Arsenal left it late before Nacho Monreal’s deflected drive broke the deadlock against a dogged Leicester side at the Emirates on Wednesday night.

Arsene Wenger understandably shuffled his pack, following Sunday’s extra time exertions at Wembley and with this weekend’s showdown at White Hart Lane on the horizon.

However, unlike at Middlesbrough and at Wembley, the balance of Wednesday night’s side was wrong and it presented Arsenal with an uphill battle.

Perfect setup

Leicester are one of the most predictable sides in the league. They’ll sit deep, restrict space in midfield, then look to intercept and play direct on the counter.

You know what you’re going to be up against and it’s easy to construct a gameplan.

A back three was the perfect set-up against this.

Between January and the formation switch, Arsenal looked vulnerable against virtually every opposition counter attack. With the wide men going inside and the fullbacks pushing up so high to provide width, Arsenal were often defending counters with a back two, rather than the advertised back four. Wednesday night’s back three coped admirably well against Leicester in open play, with the visitors’ only real chance coming from a long throw.

Arsenal’s problems came further up the pitch.

Some of the players selected by Wenger, and the positions they were selected in, were not conducive to breaking down Leicester’s stern and stubborn defence.

Wenger was right to rotate, because some of the players didn’t have it in them physically to play 120 minutes on Sunday, 90 on Wednesday, and another high octane 90 at Spurs.

He just got some of the personnel wrong.

This new 3-4-2-1 system is entirely different to a 4-2-3-1 and that has a knock-on effect throughout the whole team. Every single player has a completely different role to play. Wenger needs to work out if certain players are able to fit certain roles within this system or if they need to be moved on in the summer.

Problem players

Theo Walcott was an awkward fit on the right of the two behind the striker.

This is more to do with the playing style of the opposition and unfamiliarity with the system than with his own skillset.

With Leicester sitting deep and inviting Arsenal to go wide, Walcott drifted out to the space. However, in this system, the width is provided by the wing backs.

He and Hector Bellerin often got in one another’s way and it wasn’t conducive to breaking down Leicester, with them both looking to receive the ball in the same area.

 

The problems on the right were compounded by what was going on infield.

Alexis Sanchez was more involved in play as Arsenal’s frontman in this formation than Olivier Giroud and Danny Welbeck have been, but this was not by design.

There was no space in behind Leicester’s defence for Alexis or Walcott, so the Chilean was forced to drop deep into already congested areas. He turned in an incredibly frustrating first half performance, with several attacks breaking down when the ball reached him.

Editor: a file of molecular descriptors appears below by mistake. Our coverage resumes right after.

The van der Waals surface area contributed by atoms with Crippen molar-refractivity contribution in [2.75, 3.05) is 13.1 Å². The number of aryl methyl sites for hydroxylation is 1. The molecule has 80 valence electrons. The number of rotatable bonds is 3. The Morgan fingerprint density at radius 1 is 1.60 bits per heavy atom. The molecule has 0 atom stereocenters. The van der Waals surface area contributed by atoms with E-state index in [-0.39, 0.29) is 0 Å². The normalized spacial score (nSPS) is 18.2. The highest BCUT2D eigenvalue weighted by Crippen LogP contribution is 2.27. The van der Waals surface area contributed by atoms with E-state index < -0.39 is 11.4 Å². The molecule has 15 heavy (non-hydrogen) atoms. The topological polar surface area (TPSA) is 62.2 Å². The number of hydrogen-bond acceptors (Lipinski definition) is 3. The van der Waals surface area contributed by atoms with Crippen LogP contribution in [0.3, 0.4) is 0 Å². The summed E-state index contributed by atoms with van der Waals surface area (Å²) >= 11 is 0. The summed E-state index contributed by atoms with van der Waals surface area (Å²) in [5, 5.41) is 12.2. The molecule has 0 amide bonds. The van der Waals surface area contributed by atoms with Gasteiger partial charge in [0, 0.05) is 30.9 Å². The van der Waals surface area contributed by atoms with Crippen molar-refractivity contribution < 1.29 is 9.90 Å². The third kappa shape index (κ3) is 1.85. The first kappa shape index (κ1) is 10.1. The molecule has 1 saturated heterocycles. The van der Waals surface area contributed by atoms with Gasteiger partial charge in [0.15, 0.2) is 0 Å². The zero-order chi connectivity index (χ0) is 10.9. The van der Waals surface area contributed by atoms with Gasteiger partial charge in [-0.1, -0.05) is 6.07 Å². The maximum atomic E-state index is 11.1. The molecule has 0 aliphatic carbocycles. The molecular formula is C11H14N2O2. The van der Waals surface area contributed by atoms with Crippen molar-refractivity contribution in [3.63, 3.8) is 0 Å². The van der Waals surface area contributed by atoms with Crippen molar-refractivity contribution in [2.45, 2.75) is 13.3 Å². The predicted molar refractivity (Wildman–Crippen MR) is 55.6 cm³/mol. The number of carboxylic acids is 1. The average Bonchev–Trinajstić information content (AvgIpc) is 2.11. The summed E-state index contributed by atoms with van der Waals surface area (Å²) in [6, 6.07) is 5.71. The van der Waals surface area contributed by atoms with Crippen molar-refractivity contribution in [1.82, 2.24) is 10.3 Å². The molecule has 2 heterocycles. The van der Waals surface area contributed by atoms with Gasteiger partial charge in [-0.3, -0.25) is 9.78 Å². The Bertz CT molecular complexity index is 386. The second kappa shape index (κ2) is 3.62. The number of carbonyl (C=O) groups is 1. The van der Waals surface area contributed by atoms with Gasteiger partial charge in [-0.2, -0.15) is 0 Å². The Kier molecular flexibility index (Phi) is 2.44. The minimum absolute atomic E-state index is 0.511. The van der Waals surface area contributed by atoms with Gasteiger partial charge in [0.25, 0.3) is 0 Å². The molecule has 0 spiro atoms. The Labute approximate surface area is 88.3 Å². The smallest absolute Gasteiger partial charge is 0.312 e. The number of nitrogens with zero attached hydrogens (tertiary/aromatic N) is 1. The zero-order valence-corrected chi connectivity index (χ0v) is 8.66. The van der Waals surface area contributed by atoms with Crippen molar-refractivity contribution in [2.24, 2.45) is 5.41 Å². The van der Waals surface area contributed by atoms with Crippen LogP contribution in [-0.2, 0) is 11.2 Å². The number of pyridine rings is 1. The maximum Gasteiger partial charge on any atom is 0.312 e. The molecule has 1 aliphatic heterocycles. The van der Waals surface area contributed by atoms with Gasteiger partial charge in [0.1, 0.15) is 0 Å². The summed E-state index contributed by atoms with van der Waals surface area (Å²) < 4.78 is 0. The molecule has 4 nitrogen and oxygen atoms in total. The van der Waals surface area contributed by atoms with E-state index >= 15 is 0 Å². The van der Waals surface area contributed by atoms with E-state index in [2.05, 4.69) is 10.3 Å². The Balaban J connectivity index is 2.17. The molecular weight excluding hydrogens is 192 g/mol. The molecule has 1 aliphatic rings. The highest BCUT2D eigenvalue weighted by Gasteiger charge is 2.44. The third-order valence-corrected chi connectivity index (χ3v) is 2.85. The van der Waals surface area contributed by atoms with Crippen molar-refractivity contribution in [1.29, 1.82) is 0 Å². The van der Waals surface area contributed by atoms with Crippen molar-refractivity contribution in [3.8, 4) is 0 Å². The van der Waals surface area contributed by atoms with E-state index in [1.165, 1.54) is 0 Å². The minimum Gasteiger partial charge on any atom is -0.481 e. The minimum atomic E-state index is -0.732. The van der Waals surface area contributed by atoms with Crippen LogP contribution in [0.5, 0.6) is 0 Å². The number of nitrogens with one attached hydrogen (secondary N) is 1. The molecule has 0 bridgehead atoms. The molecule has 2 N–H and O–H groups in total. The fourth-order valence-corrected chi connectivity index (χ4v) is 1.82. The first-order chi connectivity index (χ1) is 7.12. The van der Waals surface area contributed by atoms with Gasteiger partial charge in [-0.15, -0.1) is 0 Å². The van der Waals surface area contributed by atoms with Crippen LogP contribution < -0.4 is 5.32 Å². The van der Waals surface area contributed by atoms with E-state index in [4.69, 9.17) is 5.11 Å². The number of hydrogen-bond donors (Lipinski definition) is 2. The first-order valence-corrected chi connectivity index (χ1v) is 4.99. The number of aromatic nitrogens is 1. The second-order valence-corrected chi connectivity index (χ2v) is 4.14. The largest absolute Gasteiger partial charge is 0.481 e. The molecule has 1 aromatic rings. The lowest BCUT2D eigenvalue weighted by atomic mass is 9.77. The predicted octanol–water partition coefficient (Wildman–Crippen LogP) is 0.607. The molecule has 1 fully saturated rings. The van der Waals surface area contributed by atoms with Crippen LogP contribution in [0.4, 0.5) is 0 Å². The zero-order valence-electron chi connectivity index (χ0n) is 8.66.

Just before the break, he served a timely reminder that despite his frustrating display, he was Arsenal’s most likely source of providing something from nothing, when his long-range effort crashed off the bar.

Arsenal didn’t get a great deal of help down the left, either.

Kieran Gibbs was selected for just his fourth league start of the season. He only started three league games last season, with one of them coming on the wing during an injury crisis. Amid talks of the pursuit of Sead Kolasinac, you do wonder if Gibbs has a future at the club, despite his athleticism being a useful fit in the wing back system.

However, this system demands more than just athleticism on the left hand side.

Against Leicester, Gibbs offered very little constructive creative help on the ball and Leicester were content to let Arsenal circulate the ball towards him knowing he wouldn’t do anything with the ball that could hurt them.

Sunday’s equalising hero, Monreal, was shifted to play as the left-sided centre back in the three. The success of Cesar Azpilicueta as a centre back in Chelsea’s own 3-4-2-1 system and the skills Monreal himself displayed when forced to play in the middle due to Arsenal’s injury crisis in 2014/15 suggested he would be able to slot in and do well.

He proved that on Wednesday night. Compare and contrast the progressive passes Monreal made to what Gibbs offered.

If one of the incumbent left backs is to make way for a new addition, Monreal’s versatility and superior ball skills, as again demonstrated against Leicester, may give him the edge over Gibbs in Wenger’s mind.

Another player whose future has come into question is Francis Coquelin.

He was given a chance in the new system, despite his poor 2017, to see how he’d adapt.

A player of his skillset is largely redundant against opposition like Leicester, as there is no opposition build-up play for him to break up. The 3-4-2-1 system dictates that he’s less important against the counter as there is an additional centreback behind him.

Regardless of system, he offers nothing on the ball that would trouble Leicester into thinking he’d be able to break their lines, so they consequently allowed him plenty of time and space on the ball, while marking the more dangerous players.

 

He padded his stats, completing 52 of 59 passes, but did little to trouble Leicester or help build play for Arsenal. Meanwhile, his defensive output which has earned him praise from his biggest fans, was not required.

He was a spare part for the 75 minutes he spent on the pitch.

For context, compare Coquelin’s output to Xhaka’s. It’s night and day

Having road-tested more players in the new system, Wenger can now make a more informed decision over who he trusts to take part in Sunday’s North London Derby.

That game and the remaining seven will help form a better picture of who will still be at Arsenal after the summer.

It’s still early days, but the new system looks ominous for some.